The Republicrat junior Senator from Indiana, who refused to take a stand on any issue aside from tax cuts, announced yesterday (here) that he will not be seeking reelection for a third term. His departure raises several questions: (1) What is the real reason he decided not to run - did internal polling suggest a first electoral loss was in his near future? (2) Did he really believe that the biggest problem with the Bush tax cuts was that they were not broad and deep enough? (3) What can he possibly point to as an actual achievement of his 12 years in the Senate?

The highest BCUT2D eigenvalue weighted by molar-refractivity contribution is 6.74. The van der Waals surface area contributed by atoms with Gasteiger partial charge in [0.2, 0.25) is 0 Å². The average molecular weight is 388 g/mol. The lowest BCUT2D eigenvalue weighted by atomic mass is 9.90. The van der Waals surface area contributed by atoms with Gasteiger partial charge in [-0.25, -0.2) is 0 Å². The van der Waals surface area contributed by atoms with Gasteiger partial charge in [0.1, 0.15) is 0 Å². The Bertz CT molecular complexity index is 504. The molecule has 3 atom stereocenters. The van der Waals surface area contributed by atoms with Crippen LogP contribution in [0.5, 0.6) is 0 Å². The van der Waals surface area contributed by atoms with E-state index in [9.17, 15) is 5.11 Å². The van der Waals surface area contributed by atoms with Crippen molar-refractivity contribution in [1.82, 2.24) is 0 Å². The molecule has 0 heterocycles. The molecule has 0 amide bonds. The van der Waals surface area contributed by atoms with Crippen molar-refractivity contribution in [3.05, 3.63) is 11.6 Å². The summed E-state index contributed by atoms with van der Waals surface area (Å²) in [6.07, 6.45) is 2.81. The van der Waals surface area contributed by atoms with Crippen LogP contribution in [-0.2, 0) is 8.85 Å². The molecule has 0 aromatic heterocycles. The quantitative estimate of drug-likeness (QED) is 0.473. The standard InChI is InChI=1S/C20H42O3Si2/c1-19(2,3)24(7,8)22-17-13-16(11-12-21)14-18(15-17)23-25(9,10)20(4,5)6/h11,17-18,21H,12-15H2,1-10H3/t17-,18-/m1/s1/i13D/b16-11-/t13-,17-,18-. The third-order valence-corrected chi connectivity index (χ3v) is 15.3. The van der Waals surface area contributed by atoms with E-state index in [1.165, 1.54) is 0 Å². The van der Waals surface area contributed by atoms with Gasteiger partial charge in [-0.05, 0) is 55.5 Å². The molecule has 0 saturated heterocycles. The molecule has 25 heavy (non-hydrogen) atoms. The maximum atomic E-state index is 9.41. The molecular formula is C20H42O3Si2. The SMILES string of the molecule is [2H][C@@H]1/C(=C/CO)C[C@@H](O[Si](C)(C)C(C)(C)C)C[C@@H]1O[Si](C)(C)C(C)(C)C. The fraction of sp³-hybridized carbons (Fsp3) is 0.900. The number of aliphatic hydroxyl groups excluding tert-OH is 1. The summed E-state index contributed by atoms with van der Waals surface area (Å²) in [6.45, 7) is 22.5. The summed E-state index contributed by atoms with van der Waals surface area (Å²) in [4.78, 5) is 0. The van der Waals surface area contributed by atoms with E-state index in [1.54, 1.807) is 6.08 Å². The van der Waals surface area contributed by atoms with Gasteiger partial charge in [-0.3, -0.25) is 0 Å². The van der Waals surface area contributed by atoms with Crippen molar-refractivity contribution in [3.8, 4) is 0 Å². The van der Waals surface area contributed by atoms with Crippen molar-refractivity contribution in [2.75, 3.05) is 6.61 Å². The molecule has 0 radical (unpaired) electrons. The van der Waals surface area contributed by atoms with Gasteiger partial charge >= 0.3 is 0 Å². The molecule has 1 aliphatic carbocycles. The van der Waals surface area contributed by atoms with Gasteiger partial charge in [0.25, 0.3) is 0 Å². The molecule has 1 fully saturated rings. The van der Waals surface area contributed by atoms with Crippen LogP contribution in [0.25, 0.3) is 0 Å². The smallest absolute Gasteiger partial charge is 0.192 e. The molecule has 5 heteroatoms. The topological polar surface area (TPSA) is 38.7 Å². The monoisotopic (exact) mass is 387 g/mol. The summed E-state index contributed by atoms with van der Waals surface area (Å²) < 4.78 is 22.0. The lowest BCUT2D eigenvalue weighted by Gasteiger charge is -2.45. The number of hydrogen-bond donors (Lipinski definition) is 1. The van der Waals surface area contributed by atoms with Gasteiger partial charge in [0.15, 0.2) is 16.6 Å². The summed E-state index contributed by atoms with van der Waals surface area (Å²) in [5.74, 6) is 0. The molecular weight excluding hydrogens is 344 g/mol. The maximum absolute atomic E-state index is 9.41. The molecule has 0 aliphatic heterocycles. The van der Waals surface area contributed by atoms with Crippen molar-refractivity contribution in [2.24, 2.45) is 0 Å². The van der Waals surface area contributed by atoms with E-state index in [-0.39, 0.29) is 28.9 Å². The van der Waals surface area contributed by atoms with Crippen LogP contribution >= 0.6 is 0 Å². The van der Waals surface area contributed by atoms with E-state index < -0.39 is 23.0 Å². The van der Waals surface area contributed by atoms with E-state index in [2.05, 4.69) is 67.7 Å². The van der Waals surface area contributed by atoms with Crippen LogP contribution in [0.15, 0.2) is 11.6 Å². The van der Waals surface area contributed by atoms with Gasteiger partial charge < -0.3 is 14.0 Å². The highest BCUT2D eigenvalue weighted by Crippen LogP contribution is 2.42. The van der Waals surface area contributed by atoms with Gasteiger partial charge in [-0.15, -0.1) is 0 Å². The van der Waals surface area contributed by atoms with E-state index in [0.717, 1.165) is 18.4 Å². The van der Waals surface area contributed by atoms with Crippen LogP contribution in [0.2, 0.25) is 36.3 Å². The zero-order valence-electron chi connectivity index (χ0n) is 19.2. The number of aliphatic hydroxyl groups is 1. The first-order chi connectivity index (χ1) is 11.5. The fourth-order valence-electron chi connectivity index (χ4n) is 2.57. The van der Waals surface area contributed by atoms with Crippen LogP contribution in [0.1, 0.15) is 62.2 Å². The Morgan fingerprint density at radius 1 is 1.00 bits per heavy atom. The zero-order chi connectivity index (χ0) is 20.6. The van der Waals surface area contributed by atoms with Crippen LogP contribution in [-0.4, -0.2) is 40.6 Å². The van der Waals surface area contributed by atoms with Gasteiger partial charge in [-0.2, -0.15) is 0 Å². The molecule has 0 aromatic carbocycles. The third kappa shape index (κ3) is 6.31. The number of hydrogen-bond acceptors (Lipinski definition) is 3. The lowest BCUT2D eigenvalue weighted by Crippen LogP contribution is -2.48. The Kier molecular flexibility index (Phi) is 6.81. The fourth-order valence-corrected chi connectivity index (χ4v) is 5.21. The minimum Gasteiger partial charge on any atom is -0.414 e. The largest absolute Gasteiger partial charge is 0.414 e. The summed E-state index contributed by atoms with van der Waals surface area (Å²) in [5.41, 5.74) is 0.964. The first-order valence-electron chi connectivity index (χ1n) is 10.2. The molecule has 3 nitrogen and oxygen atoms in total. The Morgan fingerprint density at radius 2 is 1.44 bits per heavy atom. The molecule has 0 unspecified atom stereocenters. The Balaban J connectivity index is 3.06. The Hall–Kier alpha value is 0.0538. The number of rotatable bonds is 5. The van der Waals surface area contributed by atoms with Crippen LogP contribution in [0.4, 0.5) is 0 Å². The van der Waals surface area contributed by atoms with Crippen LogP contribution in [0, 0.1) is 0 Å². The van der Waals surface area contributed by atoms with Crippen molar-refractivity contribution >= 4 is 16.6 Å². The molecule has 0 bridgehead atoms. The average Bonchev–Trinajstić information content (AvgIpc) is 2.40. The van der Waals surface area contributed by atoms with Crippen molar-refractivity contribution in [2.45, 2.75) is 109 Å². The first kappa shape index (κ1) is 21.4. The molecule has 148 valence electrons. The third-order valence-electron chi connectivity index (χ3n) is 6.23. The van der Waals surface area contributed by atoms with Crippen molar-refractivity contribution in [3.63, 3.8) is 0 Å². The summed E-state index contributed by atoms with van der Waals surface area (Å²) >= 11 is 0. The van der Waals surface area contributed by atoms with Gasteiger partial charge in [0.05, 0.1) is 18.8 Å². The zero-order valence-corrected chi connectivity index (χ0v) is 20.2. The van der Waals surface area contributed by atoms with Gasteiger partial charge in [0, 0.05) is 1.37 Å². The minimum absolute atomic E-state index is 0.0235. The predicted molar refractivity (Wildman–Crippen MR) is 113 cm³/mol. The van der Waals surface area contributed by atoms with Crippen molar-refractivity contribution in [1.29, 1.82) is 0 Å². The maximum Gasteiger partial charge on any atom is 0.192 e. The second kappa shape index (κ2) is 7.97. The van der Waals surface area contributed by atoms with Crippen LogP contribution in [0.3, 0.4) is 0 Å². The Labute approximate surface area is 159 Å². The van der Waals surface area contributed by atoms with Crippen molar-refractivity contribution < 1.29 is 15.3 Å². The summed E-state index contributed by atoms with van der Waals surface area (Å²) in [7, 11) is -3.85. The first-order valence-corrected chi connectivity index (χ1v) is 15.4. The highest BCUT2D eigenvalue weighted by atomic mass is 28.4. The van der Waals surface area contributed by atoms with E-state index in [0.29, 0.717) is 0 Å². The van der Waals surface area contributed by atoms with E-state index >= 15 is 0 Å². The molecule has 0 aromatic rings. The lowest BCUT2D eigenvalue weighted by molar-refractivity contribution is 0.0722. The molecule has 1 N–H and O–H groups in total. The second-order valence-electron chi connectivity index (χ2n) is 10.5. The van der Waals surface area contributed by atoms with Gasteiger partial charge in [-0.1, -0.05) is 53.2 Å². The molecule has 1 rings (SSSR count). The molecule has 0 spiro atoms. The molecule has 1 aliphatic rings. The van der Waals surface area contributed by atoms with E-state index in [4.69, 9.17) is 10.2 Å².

Today, the blogosphere is filled with appreciations (if that is the right word) of Senator Bayh's career. I have not seen one that is flattering. Matthew Yglesias (here) finds that Evan Bayh's Senate career compares very poorly with that of his father, Birch Bayh. Yglesias also suggests that Evan Bayh may be most remembered for his "die-hard commitment to the children of multi-millionaires." Ezra Klein writes in the Washington Post (here) that Bayh is retiring to "spend more time scolding his family for moving too far to the left." Over at The Reality-Based Community (here), Jonathan Zasslof refers to Even Bayh as "an empty suit," who combined an "extraordinary unctiousness and vapidity." I'm afraid Zasslof may be confusing Bayh with John Kerry, but the description is nonetheless apt.